(reprinted and updated from January 2012 – the message is still very timely!)
Today is what some people call “Holiday Hangover Monday”. If you find yourself draggy, dull-witted and totally not into your normal day-to-day life, you might be suffering from a holiday hangover. If you are asking yourself, “Why oh why did I spend so much this past gift-giving season”, take comfort in the fact that you are not alone. Most people get caught by the Merchandising Marauder every November and December. His voice says “Buy! Buy! Buy!!!” and he’s very hard to resist.
While I can’t help with what’s past, I can help with the future. If you want to free yourself from the grasp of this Merchandising Bandit, then follow this simple plan.
Remember Christmas Savings accounts? When I was young, my parents used to put aside a certain amount of money each month in a separate savings account. From January to October, they quietly and consciously set aside money in order to have money to spend on year-end gift giving. This was in the days before credit cards and automatic pay day loans. This was a world where you paid for things as you went along. If you didn’t have the funds, you went without. Remember? It really wasn’t that long ago.
I’d like to suggest that we return to a few of those “good old days” themes. Now I’m all for the modern conveniences of credit cards and debit cards and EFT deposits and withdrawals, but I am also in favor of the old fashioned ways of buying only what you could afford and living within your means. I’d like to introduce you to a plan of action that incorporates BOTH the old and the new.
Step 1: Look back over what you spent on holiday gifts this year. Write it all down and add it all up. Don’t judge – just compile the list. Did you give your sister a sweater this year? How much did you spend, including sales tax? What about all the other people you exchanged gifts with? Add any special “one-time only” purchases for yourself, such as that special two for one sale on massages – enjoy one now and get a freebie coupon to use in January! What about gift wrapping paper, holiday meals, liquor and other party items? Remember, I said don’t judge – just write!!! Look at your check register, your last few months’ credit card statements, and your November and December bank account statements. Figure it out, this is step one.
Step 2: Breathe! OK, so it’s all written down, you’ve added it all up, and that big fat number is sitting in front of you, staring you in the face. Saying, “SEE, LOOK, AREN’T I BIG AND UGLY AND SCARY??? Take a deep breath. Take another deep breath. Now relax. Remember, this is not to scare you, or to punish you, or to make you feel bad. This is your wake-up call.
Step 3: Look back over your list and think about each item for a moment. Decide for yourself if you would like to spend about the same amount in the coming year. You will probably say, “Yes, I need to spend that amount to equal what my sister/uncle/boss is spending on me.” Ok, maybe you do and maybe you don’t. That is your call. There might be items that you choose to acknowledge as “necessary”, such as a Christmas tree, or holiday turkey, Hanukkah or Solstice decorations. There might be other things that you choose to do differently next year. Write it down now while the thoughts are still fresh in your mind and your emotions are not being bombarded with messages of buy, buy, buy. In effect you are making a draft 2014 shopping list now. Of course you can change it, massage it and make it different in another 10 months, but for now, you have a rough sketch of what your 2014 spending will look like. GREAT – you’re almost done.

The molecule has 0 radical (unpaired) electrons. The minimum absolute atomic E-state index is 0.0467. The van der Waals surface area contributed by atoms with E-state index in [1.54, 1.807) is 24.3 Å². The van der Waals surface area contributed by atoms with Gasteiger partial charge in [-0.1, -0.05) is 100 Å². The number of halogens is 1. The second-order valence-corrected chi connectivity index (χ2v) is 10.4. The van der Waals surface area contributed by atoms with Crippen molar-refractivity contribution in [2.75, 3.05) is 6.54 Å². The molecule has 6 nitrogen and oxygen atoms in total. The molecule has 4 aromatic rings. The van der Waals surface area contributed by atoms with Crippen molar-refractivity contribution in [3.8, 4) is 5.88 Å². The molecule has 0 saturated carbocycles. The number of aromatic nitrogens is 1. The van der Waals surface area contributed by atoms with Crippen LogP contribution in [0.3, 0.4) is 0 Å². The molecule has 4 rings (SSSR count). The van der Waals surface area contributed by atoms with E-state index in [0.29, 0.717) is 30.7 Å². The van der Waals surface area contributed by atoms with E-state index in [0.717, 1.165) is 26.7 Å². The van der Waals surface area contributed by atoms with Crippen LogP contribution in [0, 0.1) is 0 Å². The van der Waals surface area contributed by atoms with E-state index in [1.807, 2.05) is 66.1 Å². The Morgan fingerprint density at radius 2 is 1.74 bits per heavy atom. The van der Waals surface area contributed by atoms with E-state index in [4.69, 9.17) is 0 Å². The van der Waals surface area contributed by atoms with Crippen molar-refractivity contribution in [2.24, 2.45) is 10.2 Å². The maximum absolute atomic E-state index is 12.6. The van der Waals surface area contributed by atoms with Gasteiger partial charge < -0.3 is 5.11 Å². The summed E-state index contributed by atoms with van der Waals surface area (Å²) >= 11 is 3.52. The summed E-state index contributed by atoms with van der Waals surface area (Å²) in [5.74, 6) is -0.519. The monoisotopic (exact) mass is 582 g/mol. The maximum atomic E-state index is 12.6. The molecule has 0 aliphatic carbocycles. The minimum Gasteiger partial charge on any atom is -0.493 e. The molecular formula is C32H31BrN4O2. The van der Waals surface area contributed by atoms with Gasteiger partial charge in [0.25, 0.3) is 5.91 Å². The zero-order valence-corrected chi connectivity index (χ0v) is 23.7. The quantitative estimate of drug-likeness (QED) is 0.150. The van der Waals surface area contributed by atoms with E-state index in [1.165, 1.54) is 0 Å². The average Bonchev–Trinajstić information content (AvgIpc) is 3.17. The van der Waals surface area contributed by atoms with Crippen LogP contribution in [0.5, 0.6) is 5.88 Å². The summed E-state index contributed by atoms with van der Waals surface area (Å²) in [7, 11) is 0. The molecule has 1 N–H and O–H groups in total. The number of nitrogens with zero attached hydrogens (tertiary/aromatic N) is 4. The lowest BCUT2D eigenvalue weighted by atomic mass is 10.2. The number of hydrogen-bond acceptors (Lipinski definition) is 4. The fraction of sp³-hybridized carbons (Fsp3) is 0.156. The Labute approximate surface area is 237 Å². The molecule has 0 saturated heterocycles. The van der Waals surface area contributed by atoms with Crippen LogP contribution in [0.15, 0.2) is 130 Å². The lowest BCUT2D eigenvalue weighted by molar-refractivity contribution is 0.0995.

Step 4: Take the total amount that you figure you will spend in Nov/Dec 2014, add a cushion of about 20% (You never know what may pop up….) and divide it by 10. That’s the amount to set aside each month in your Holiday Savings Account. Doable? Great. But, if the number is too huge, then go back and start paring down your list. Remember, the point is to live within your means. Maybe you decide that instead of equaling what you think your boss spends on you each year, you’ll do a little less. Or get creative and make your sister something instead of buying her gift. Whatever it is, give yourself room to breathe. Remember that the holiday season is supposed to be a time of giving with joy, receiving in love and genuinely caring about your neighbors and friends. It’s not a time for one-upmanship.
Step 5: Here’s where the rubber hits the road. Open up that separate savings account. NOW. This week. Not next month, or the month after. Now. And , here’s the kicker…..be sure to set up an automatic transfer from your paycheck or main bill paying account into that savings account. That’s the key to success. Automatically filling your Holiday Savings Account each month. Remember the old adage, “Pay yourself first”? Here it is in action.
Step 6: Sit back and enjoy! Know that when the holidays come around, you will be prepared with a list of what you want to buy, who you want to exchange with, what type of holiday event you want to host, and most importantly, how much you are willing to spend. And best of all, on November 1st, 2014, you can walk into your bank and pull the necessary money out of your savings account! No hangover, no aspirin required.
Feel how much lighter your load is. Feel how comfortable you are with your financial situation. You know that you’ve made a start down a new and better road. Come November, you’ll be able to say, “Happy Holidays” and really really mean it!